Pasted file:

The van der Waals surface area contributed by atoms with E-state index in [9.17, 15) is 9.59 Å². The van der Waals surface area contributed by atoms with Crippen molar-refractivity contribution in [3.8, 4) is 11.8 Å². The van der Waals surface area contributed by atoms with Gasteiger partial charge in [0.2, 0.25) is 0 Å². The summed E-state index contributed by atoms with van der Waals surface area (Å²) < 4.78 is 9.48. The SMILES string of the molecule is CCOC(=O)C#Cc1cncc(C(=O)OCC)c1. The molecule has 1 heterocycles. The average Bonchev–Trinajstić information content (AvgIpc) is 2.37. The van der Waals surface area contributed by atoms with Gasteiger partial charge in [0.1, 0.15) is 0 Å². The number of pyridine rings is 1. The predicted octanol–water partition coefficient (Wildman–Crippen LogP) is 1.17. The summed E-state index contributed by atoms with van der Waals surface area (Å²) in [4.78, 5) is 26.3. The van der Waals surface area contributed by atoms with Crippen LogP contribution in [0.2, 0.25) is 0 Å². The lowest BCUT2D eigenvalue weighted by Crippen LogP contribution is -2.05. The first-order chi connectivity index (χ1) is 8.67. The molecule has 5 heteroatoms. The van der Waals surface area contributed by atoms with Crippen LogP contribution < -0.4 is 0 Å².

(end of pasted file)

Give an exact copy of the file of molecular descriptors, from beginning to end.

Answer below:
The van der Waals surface area contributed by atoms with E-state index in [9.17, 15) is 9.59 Å². The van der Waals surface area contributed by atoms with Crippen molar-refractivity contribution in [3.8, 4) is 11.8 Å². The van der Waals surface area contributed by atoms with Gasteiger partial charge in [0.2, 0.25) is 0 Å². The summed E-state index contributed by atoms with van der Waals surface area (Å²) < 4.78 is 9.48. The SMILES string of the molecule is CCOC(=O)C#Cc1cncc(C(=O)OCC)c1. The molecule has 1 heterocycles. The average Bonchev–Trinajstić information content (AvgIpc) is 2.37. The van der Waals surface area contributed by atoms with Gasteiger partial charge in [0.1, 0.15) is 0 Å². The number of pyridine rings is 1. The predicted octanol–water partition coefficient (Wildman–Crippen LogP) is 1.17. The summed E-state index contributed by atoms with van der Waals surface area (Å²) in [4.78, 5) is 26.3. The van der Waals surface area contributed by atoms with Crippen LogP contribution in [0.2, 0.25) is 0 Å². The lowest BCUT2D eigenvalue weighted by Crippen LogP contribution is -2.05. The first-order chi connectivity index (χ1) is 8.67. The molecule has 5 heteroatoms. The van der Waals surface area contributed by atoms with Crippen LogP contribution < -0.4 is 0 Å².